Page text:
"We know there are limitless talents in our beautiful Southeast L.A., but those talents need a platform, and this is another avenue [for] the community interaction [...] we seek [...]."
--Southeast Los Angeles Colectivo art walk press release
Atlantic and Gage
A spray-painted mural of Cantinflas greeted visitors to the corner of Atlantic and Gage Avenue on August 2. But this wasn't any ordinary Cantinflas. While the artist included the comic legend's signature mustache and red kerchief, the figure was also throwing an L.A. sign with his fingers, wearing a Dodgers cap, and behind him the downtown sky was depicted in purples and oranges. The mural represented the community hosting the event, blending a tradition of creativity with current forms for a new art movement.
While the first-ever Southeast L.A. Art Walk in Bell took nine weeks to plan, the event was a long time in coming. A main stage built for the event sat next to a building with barbed-wire. In the same aerosol Cantinflas portrait was a police helicopter hovering over the buildings. The celebration and its visitors likely did not flinch at the inclusion of the chopper; people were busy walking the half-mile to businesses on Atlantic Boulevard all the way to Slauson Avenue.
This art walk took so long to come into being because there are so many other things with which families in southeast L.A. are concerned. A few blocks away lies the Exide factory in Vernon that has lined the soil with lead for decades; the children getting their faces painted were a mile or so from the 710 freeway that Caltrans is expanding without discussing the full environmental impact its construction will have on the thousands of nearby residents. Despite all of these conditions, young organizers and artists staged a very successful celebration of the arts and creativity.
To me, the event affirmed the power of self-determination. By creating and acknowledging beauty, as organizers and visitors, we acted in resistance to the conditions under which we live as working class people of color. The art walk was an act of renaming of the space where we live.
"One of the effects we wanted the art walk to have was to establish that we DO have an arts culture in the southeast," said Damaris Pereda, SELA Colectivo co-founder. "When people think of our neighborhoods, it is common to think of corruption, low-income neighborhoods, and a place people drive by, not necessarily go to."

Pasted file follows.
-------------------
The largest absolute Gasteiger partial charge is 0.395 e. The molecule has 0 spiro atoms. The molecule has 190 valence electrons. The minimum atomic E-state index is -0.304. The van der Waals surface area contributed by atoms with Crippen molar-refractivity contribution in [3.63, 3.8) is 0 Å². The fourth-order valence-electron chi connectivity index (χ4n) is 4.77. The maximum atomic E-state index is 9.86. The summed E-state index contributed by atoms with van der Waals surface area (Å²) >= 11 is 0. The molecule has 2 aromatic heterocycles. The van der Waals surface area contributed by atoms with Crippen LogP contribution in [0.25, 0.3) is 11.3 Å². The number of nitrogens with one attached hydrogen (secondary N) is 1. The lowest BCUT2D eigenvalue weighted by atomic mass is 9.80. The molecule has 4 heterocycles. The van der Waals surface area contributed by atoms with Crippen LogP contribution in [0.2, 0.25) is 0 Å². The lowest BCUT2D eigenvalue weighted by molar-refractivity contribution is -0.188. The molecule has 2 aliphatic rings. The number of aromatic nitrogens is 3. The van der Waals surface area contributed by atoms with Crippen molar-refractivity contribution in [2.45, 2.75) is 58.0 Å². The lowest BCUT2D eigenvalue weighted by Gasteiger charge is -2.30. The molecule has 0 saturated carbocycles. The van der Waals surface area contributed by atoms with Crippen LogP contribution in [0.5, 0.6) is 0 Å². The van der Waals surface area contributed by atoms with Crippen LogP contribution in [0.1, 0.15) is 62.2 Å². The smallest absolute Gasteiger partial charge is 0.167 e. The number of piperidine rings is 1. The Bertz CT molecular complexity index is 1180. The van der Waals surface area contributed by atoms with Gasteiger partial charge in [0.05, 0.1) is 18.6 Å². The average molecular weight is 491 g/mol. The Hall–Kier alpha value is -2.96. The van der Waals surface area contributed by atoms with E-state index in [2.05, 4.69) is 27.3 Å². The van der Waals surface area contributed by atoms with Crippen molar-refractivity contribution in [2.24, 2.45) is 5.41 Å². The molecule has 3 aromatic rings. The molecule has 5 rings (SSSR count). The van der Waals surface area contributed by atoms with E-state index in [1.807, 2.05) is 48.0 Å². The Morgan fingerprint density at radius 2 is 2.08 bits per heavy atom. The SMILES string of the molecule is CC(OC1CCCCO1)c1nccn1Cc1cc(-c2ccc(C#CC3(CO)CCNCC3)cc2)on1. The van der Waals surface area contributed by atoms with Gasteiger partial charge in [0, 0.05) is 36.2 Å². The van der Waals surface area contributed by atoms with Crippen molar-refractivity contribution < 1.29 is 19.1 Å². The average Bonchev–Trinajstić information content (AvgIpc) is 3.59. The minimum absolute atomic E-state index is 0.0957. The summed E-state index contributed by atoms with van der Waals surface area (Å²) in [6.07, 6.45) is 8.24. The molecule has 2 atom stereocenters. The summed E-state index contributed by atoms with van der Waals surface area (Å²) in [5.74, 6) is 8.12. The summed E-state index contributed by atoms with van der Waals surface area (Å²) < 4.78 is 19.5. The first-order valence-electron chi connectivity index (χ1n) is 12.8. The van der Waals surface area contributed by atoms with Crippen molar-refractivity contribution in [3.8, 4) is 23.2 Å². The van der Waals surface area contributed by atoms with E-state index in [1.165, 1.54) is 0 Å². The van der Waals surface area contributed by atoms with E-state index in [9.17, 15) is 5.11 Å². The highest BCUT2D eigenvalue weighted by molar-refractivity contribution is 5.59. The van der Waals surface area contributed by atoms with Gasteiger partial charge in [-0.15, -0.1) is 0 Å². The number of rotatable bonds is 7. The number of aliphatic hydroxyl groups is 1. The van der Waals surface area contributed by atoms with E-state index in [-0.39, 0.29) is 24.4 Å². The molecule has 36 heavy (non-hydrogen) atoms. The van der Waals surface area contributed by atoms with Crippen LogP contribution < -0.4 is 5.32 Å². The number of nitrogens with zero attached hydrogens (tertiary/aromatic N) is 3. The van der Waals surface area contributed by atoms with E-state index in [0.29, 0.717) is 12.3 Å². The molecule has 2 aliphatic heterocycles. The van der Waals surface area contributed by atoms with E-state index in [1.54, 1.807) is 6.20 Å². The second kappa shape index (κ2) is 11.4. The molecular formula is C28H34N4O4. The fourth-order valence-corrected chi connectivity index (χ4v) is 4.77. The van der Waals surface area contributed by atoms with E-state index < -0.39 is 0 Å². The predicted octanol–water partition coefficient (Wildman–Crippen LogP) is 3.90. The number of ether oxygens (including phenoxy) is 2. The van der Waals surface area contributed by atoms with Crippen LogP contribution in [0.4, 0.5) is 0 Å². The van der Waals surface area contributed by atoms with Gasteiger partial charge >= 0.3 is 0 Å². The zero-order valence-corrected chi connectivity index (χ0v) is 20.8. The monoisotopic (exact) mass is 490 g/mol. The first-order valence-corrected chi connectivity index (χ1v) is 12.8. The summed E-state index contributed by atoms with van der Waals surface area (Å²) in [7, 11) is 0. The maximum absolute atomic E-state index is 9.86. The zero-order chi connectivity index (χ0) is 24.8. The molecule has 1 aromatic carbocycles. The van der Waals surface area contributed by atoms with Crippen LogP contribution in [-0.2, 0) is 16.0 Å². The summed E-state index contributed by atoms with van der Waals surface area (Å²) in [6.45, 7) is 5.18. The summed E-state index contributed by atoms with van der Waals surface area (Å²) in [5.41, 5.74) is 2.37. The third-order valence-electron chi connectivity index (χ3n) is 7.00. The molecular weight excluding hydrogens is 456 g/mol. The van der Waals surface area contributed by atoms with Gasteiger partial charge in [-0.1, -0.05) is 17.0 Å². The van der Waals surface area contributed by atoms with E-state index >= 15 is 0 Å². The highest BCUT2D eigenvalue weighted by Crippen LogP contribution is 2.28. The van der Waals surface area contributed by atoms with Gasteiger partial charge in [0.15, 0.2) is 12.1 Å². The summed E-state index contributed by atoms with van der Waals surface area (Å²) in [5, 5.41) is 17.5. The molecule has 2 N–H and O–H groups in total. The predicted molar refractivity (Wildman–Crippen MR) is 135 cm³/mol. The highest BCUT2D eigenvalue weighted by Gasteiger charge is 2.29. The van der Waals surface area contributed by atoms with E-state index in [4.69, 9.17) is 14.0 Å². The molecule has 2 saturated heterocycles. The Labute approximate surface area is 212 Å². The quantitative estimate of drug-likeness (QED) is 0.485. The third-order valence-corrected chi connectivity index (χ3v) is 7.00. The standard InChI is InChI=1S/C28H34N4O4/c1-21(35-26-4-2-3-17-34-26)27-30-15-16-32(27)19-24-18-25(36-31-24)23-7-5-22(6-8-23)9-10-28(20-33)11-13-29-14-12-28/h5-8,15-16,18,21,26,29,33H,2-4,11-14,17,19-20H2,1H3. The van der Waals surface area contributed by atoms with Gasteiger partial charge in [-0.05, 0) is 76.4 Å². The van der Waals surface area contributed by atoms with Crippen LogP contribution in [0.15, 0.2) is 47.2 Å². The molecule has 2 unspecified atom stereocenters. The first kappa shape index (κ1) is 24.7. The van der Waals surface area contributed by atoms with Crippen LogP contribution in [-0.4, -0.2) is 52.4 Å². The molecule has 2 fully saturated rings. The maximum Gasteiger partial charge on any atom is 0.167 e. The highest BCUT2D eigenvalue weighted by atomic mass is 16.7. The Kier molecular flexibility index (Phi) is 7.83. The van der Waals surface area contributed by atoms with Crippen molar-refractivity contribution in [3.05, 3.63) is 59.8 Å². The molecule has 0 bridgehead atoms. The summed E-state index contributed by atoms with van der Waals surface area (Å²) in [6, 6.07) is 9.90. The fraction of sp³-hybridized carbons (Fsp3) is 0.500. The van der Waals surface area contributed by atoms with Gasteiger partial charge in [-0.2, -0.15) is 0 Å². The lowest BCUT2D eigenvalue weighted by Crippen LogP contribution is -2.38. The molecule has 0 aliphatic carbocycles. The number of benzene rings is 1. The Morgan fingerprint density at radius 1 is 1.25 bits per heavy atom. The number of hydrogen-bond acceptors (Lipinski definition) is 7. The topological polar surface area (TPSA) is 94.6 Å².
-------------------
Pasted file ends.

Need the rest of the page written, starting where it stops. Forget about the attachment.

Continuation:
The booths hosted a collection of people I'd been waiting my whole life to see in the southeast: Seite Books from East Los Angeles, Ovarian Psycos Bicycle Brigade, Encuentro Latino Art Gallery, Esperanza Urban Garden, Autonomous Communities for Reproductive and Abortion Support (ACRAS), Girls Rock or Chicas Rockeras, among many others. The main stage featured punk bands, film makers, dancers, and individual artists selling their illustrations and paintings. Luckily, the volunteers at SELA Colectivo could wait no longer, and just as lucky, they had support.
"The city was really happy to help us get the right permits," said Adilene Lopez Valenzuela, media representative for the SELA Art Walk. "They're excited to help us again. Even people from South Gate approached us about doing an art walk there."
The temperature was in the 90s but attendants jammed the booths across from a shuttered car dealership: families, couples, groups of friends dressed in black with bangs obscuring an eye, and a handful of seniors. People came out in the hundreds to see art and hear music, to support their kids, brothers and sisters, and neighbors. I'm the one in the family who drags everyone to art shows, from the Geffen to the Huntington Library, and thankfully, this time we didn't have to go far to enjoy multiple art forms.
I was so excited about the event that when I saw the Ovarian Psycos booth, I started confessing all kinds of things.
"Growing up I felt alone a lot," I told a member at a table full of flyers for their Clitoral Mass ride happening soon. She had maroon-colored hair, bangs, and wing-tipped eyeliner. "I only knew a handful other kids who liked art, who wanted to go to poetry readings, but there was nowhere to go around here."
"I hear you," said Andi Xoch, who grew up in Lincoln Heights. "But you're not alone, girl. Common, let's take this picture."
I took a photo of Andi and two of the other members, even posing with them for one where we threw signs in the shape of ovaries, like an upside down "ok" on the pelvis (except I was holding mine too high up; go figure).